Improving the ROI of Big Data and Analytics through Leveraging New Sources of Data

Contributed by: Bart Baesens

This article first appeared in Data Science Briefings, the DataMiningApps newsletter. Subscribe now for free if you want to be the first to receive our feature articles, or follow us @DataMiningApps. Do you also wish to contribute to Data Science Briefings? Shoot us an e-mail over at and let’s get in touch!

Big Data and Analytics are all around these days.  Most companies already have their first analytical models in production and are thinking about further boosting their performance.  Far too often, they hereby focus on the analytical techniques rather than on the key ingredient: data!  We believe the best way to boost the performance and ROI of an analytical model is by investing in new sources of data which can help to further unravel complex customer behavior and improve key analytical insights.  In what follows, we briefly explore various types of data sources that could be worthwhile pursuing in order to squeeze more economic value out of your analytical models.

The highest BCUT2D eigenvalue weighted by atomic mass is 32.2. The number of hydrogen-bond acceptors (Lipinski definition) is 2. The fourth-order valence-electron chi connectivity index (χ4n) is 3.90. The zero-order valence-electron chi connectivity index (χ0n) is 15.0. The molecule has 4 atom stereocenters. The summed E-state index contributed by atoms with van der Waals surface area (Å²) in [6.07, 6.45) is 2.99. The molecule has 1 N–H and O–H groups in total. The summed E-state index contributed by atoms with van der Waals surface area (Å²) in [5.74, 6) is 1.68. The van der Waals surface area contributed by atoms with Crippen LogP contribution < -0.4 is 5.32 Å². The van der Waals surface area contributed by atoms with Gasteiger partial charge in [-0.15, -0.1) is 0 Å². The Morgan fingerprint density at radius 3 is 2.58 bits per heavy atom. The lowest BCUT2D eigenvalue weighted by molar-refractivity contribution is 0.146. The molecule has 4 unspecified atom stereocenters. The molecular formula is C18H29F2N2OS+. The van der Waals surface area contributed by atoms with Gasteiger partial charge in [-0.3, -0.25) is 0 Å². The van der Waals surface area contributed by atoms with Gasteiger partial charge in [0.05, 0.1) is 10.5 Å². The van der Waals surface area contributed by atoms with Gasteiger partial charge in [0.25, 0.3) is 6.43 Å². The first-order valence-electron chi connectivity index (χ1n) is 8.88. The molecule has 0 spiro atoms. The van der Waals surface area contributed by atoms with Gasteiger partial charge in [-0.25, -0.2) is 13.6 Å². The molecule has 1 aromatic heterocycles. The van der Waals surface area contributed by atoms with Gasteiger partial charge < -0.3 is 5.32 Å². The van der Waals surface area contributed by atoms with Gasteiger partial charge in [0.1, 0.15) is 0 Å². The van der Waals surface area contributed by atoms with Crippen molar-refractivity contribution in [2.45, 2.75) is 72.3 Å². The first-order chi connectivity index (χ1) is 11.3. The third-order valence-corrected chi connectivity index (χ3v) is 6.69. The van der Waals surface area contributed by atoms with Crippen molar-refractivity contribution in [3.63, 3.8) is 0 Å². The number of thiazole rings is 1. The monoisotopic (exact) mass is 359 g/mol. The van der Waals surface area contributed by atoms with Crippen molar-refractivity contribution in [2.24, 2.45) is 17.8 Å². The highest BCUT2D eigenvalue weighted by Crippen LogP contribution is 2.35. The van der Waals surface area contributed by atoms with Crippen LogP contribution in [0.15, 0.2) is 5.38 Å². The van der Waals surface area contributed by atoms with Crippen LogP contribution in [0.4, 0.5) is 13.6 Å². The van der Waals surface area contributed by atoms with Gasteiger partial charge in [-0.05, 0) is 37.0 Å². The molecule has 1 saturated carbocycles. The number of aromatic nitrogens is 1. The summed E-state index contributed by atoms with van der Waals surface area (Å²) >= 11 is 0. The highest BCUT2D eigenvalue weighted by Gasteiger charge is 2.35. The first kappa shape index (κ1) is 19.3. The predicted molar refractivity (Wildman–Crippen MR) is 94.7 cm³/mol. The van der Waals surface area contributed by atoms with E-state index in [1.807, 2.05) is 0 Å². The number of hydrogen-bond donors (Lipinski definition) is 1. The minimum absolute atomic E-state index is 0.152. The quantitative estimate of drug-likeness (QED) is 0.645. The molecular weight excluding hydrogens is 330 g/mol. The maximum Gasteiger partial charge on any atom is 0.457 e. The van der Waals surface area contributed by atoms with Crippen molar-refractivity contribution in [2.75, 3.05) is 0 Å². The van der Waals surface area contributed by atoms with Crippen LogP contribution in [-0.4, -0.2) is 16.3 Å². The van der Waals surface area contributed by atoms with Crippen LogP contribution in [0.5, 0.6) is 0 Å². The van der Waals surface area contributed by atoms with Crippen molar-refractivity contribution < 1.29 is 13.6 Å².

A first option concerns the exploration of network data by carefully studying relationships between customers.  These relationships can be explicit or implicit.  Examples of explicit networks are calls between customers, shared board members between firms, and social connections (e.g., family, friends ).  Explicit networks can be readily distilled from underlying data sources (e.g., call logs) and their key characteristics can then be summarized using featurization procedures resulting into new characteristics which can be added to the modeling data set.  In our previous research (Verbeke et al., 2014; Van Vlasselaer et al., 2017), we found network data to be highly predictive for both customer churn prediction and fraud detection.  Implicit networks or pseudo networks are a lot more challenging to define and featurize.  Martens and Provost (2016) built a network of customers where links were defined based upon which customers transferred money to the same entities (e.g., retailers) using data from a major bank.  When combined with non-network data, this innovative way of defining a network based upon similarity instead of explicit social connections gave a better lift and generated more profit for almost any targeting budget.  In another, award-winning study they built a geosimilarity network among users based upon location-visitation data in a mobile environment (Provost et al., 2015).  More specifically, two devices are considered similar and thus connected, when they share at least one visited location.  They are more similar if they have more shared locations and as these are visited by fewer people.  This implicit network can then be leveraged to target advertisements to the same user on different devices or to users with similar tastes, or to improve online interactions by selecting users with similar tastes.  Both of these examples clearly illustrate the potential of implicit networks as an important data source.  A key challenge here is to creatively think about how to define these networks based upon the goal of the analysis.